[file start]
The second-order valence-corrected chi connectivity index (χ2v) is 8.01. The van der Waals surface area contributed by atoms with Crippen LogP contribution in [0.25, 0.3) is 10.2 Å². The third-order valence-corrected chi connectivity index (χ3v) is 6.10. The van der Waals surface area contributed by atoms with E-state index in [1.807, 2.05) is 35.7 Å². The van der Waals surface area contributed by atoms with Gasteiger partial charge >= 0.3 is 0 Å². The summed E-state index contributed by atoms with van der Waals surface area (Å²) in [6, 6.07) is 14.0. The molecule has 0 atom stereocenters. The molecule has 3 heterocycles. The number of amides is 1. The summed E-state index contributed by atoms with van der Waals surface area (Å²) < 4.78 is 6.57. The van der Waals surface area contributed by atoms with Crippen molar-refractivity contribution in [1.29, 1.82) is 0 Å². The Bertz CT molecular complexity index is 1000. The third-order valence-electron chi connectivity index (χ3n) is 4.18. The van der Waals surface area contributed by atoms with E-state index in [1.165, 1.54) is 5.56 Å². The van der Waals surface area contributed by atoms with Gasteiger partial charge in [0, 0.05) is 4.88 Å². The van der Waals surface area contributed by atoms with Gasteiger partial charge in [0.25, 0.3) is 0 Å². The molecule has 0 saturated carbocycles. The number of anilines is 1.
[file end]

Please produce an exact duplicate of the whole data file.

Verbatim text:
The second-order valence-corrected chi connectivity index (χ2v) is 8.01. The van der Waals surface area contributed by atoms with Crippen LogP contribution in [0.25, 0.3) is 10.2 Å². The third-order valence-corrected chi connectivity index (χ3v) is 6.10. The van der Waals surface area contributed by atoms with E-state index in [1.807, 2.05) is 35.7 Å². The van der Waals surface area contributed by atoms with Gasteiger partial charge >= 0.3 is 0 Å². The summed E-state index contributed by atoms with van der Waals surface area (Å²) in [6, 6.07) is 14.0. The molecule has 0 atom stereocenters. The molecule has 3 heterocycles. The number of amides is 1. The summed E-state index contributed by atoms with van der Waals surface area (Å²) < 4.78 is 6.57. The van der Waals surface area contributed by atoms with Crippen molar-refractivity contribution in [1.29, 1.82) is 0 Å². The Bertz CT molecular complexity index is 1000. The third-order valence-electron chi connectivity index (χ3n) is 4.18. The van der Waals surface area contributed by atoms with E-state index in [1.165, 1.54) is 5.56 Å². The van der Waals surface area contributed by atoms with Gasteiger partial charge in [0, 0.05) is 4.88 Å². The van der Waals surface area contributed by atoms with Gasteiger partial charge in [0.25, 0.3) is 0 Å². The molecule has 0 saturated carbocycles. The number of anilines is 1.